Diagnosis: (Exogenous) Ochronosis.
There are two types of ochronosis: 1) endogenous ochronosis also known as alkaptonuria, which is inherited as an autosomal recessive trait, and 2) localized exogenous ochronosis, which is caused by the topical application of hydroquinone-containing creams to the exposed parts of the skin. These are usually applied in order to lighten the color of darker skin. Clinically, dark brown to black patches are seen, but in severe cases the areas may become macular blue and actually be associated with blue to black papules, milia, and nodules, and scars can occur. Endogenous ochronosis (alkaptonuria) results in the lack in the homogentisic acid oxidase. Homogentisic acid accumulates over the course of many years and in many tissues, especially in cartilages of the joints, the ears, and the nose, and in the ligaments and tendons, and in the sclerae. These can produce osteoarthritis; blackening of the cartilage, ligaments, and tendons; and patchy pigmentation of the sclerae. In the course of time, homogentisic acid accumulates in the dermis in sufficient amounts to cause patchy brown pigmentation in the skin that can be generalized. Currently, the gene for homogentisic acid oxidase maps to chromosome 3.
Essentially, localized endogenous ochronosis mimics the endogenous pattern because the topically applied hydroquinone inhibits the activity of homogentisic acid oxidase in the skin, resulting in the local accumulation of homogentisic acid, which polymerizes to form ochronotic pigments. In effect, this process mimics the cutaneous manifestations of endogenous ochronosis. Somehow, in an unknown mechanism, these ochronotic pigments affect the collagen and imbue themselves between the collagen fibers and can also cause localized collagen degeneration. Histologically, these ochronotic pigments are crescent shaped and brown, producing a telltale sign in this patient. A cutaneous biopsy was performed, and the skin sample demonstrated the findings of classic localized endogenous ochronosis.
This is a condition that I see in many of my patients. In some cultures and countries, particularly in African countires, skin lightening has been a custom and tradition handed down over time where many of the patients mistakenly think that making their skin lighter makes them more attractive. There are many preparations available to produce skin lightening. Many contain dangerous and harmful chemicals including arsenic and mercury. I also see patients using hydroquinone containing agents both over-the-counter and prescription strength for extended periods of time. Localized exogenous ochronosis can occur when hydroquinone-containing agents are used without supervision for lengthy periods of time. Therefore, I rarely recommend my patients use any topical hydroquinone-containing agent for more than four to six months. At that point, I always recommend a six-month vacation to avoid exogenous ochronosis. Hydroquinone containing agents are very helpful, and there has been lots of discussion recently with the FDA regulating their use and, currently, a potential ban on hydroquinone containing products. I personally believe they can serve a great benefit to our patients if used with supervision and proper education and instruction and the ban is ill-advised. The American Academy of Dermatology also opposes banning hydroquinone containing agents.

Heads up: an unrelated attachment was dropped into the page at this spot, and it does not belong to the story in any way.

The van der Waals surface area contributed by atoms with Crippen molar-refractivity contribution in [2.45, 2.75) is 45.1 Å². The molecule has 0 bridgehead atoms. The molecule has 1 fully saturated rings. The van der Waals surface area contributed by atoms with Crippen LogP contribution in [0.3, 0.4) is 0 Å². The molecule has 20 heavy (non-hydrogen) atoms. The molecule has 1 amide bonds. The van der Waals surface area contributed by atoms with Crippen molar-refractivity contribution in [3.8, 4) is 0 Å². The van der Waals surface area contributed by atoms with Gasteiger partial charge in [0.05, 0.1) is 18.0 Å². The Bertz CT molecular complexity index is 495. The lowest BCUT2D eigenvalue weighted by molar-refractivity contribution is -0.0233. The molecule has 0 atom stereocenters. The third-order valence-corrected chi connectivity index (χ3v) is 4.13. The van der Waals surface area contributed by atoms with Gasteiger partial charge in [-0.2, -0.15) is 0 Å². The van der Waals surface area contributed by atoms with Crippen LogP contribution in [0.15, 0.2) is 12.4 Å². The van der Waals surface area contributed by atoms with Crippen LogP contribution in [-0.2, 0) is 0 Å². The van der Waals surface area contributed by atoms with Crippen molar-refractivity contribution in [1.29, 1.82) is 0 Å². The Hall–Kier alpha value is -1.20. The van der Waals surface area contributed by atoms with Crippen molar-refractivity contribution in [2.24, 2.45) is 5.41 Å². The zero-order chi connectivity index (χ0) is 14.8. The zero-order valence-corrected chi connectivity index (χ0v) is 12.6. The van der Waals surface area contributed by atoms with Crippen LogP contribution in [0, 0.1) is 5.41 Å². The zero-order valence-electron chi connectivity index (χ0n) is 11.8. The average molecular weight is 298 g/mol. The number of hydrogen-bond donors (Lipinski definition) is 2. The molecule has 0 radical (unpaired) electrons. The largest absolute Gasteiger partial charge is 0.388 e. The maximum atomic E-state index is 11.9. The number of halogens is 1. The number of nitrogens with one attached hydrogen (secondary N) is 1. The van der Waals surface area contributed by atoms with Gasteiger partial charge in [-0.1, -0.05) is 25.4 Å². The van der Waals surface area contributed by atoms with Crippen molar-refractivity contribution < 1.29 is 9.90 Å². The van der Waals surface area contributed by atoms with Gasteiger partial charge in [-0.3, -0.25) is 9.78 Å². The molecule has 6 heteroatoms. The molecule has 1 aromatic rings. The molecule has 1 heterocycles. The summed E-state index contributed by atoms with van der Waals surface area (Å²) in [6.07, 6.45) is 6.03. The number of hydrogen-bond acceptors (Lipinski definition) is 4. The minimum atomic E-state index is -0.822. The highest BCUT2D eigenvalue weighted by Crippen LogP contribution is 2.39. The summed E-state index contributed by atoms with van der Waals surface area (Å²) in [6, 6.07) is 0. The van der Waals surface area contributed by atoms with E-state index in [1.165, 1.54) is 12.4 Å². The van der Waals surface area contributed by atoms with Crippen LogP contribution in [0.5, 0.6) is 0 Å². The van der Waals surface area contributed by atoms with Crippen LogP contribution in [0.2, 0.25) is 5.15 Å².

Dr. Kligman, generally regarded as the grandfather of Retin-A, and his resident dermatologist Dr. Willis many years ago came up what is known as the Willis-Kligman formula, a combination of hydroquinone (prescriptionength 4%), Retin-A, and mild hydrocortisone. This combination of three agents has been used by dermatologists for many years to lighten areas of hyperpigmentation. Hydroquinone itself is a bleaching agent for melanin, Retin-A also has lightening effects for melanin, hyperpigmentation also potentiates effects of hydroquinone, and because the two tend to be somewhat irritating, hydrocortisone is used mollify the irritating effects of the other two. This combination is now available in commercial prescriptionength preparations. The problem with treating melasma and other areas of hyperpigmentation in the skin is that oftentimes color/pigment can be deposited both high and low within the skin. Topical lightening creams and preparations can only penetrate so far. If the patient has pigment that is deposited deep in the skin, topical agents just cannot penetrate far enough to produce an acceptable result. That is why I tell most of my patients treating both melasma and hyperpigmentation, that satisfactory results are achieved approximately 50% of the time under the best of conditions. I explain to them how they may be genetically determined to produce color both high and low, resulting in only partial bleaching. Also, I always warn them about using any hydroquinone-containing product for more than four to six months to prevent the development of exogenous ochronosis, a situation that is exactly the opposite of what they are trying to achieve. Another topical agent that I use is kojic acid. This too has lightening effects, although not as strong as hydroquinone, but oftentimes I will cycle patients back and forth, alternating every four months to prevent exogenous ochronosis if they are achieving slow but continued improvement.
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